Science funding will be targeted to areas that will deliver the biggest return on investment
The Irish government has announced it will channel the majority of its core research budget into 14 priority areas. In a new report, it said that this will allow the €500 million (£420 million) the country spends on research to be better targeted to achieve commercial paybacks and generate jobs.
Among the priority areas listed are medical devices, diagnostics, therapeutics, manufacturing competitiveness, processing technologies and novel materials.
Previously, funding was oriented around fields like biotechnology and ICT, which were appropriate for building a broad base of expertise in fundamental science and technology, the report noted. Now, there will be a shift in public policy and the report outlines 13 recommendations to bring about ‘a step change’ in the current system.
Funding for the priority areas will require a two-stage process. ‘A chemist applying here is going to have to think harder and to better articulate the potential outputs or impact of their research,’ says Graham Love, director of policy and communications at Science Foundation Ireland (SFI), which accounts for 20-25% of government research spending. ‘There has not been enough emphasis on this to date.’
‘The logic behind this is we are in a constrained funding environment and we will be for the next five years or so,’ Love notes. ‘We need to put significantly more effort into communicating and explaining the value and raising the awareness of the value of science in the public mind,’ he says, adding that scientists can’t take taxpayers’ euros for granted.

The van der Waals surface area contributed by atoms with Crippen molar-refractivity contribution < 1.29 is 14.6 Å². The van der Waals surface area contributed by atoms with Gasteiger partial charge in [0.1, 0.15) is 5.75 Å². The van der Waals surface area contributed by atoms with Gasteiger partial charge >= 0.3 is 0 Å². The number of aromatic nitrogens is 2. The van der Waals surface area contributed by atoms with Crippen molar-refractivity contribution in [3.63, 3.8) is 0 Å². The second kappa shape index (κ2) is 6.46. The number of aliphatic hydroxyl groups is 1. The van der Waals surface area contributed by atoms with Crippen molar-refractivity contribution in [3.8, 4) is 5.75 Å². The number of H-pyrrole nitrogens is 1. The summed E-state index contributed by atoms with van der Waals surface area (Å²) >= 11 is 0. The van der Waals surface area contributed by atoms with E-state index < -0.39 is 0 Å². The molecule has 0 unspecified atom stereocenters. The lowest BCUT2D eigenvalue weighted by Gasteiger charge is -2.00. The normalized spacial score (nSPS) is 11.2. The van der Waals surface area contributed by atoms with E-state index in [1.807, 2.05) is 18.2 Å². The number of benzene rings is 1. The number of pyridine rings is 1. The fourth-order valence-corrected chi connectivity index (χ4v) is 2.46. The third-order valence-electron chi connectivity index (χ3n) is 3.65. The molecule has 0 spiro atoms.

SFI will put more emphasis on its strategic review, where research is vetted at a business level. The foundation will bring in vice-presidents of research in companies and possibly some venture capitalists to help.
Love says there has been some hysteria over the prioritisation exercise due to concerns that the high-quality scientific base built up over the last decade could be eroded. Love, who was involved in the consultation process on behalf of SFI, says highly specific areas were not chosen and the 14 areas picked are broad.
‘This reminds me of reading an EU document,’ says Pat Guiry, head of the school of chemistry and chemical biology at University College Dublin. At first glance you can’t see chemistry anywhere, he adds, but then when you read you see there is room for much of the chemistry research already going on. He says the priority area most focused toward chemistry is therapeutics - synthesis, formulation, processing and drug delivery. But other areas like manufacturing competitiveness takes in green chemistry, for example.
This is a document of its time with an emphasis on the economic situation that the country find itself in, Guiry says. ‘But the closer links to industry and the sort of pulling back in some ways from fundamental research needs to be teased out a bit more.’
Given past investment in research, the Irish government is expecting to see returns on its investment within five years. Guiry counters that talking about a five or 10 year timeline is unrealistic. ‘It takes up to 20 years to have a significant economic impact.’ He is worried that basic research may be shortchanged and has some concerns about it being too industry-oriented. ‘The vast majority of our student graduates will end up in an industrial environment, but it is important for the integrity of research that it is still possible to carry out fundamental research.’
Guiry says colleagues are worried that there is less emphasis on synthesis and medicinal chemistry and drug discovery. ‘The proof of the pudding will be in the eating,’ he notes, ‘and we need to see how the various funding agencies will take the prioritisation exercise on board.’
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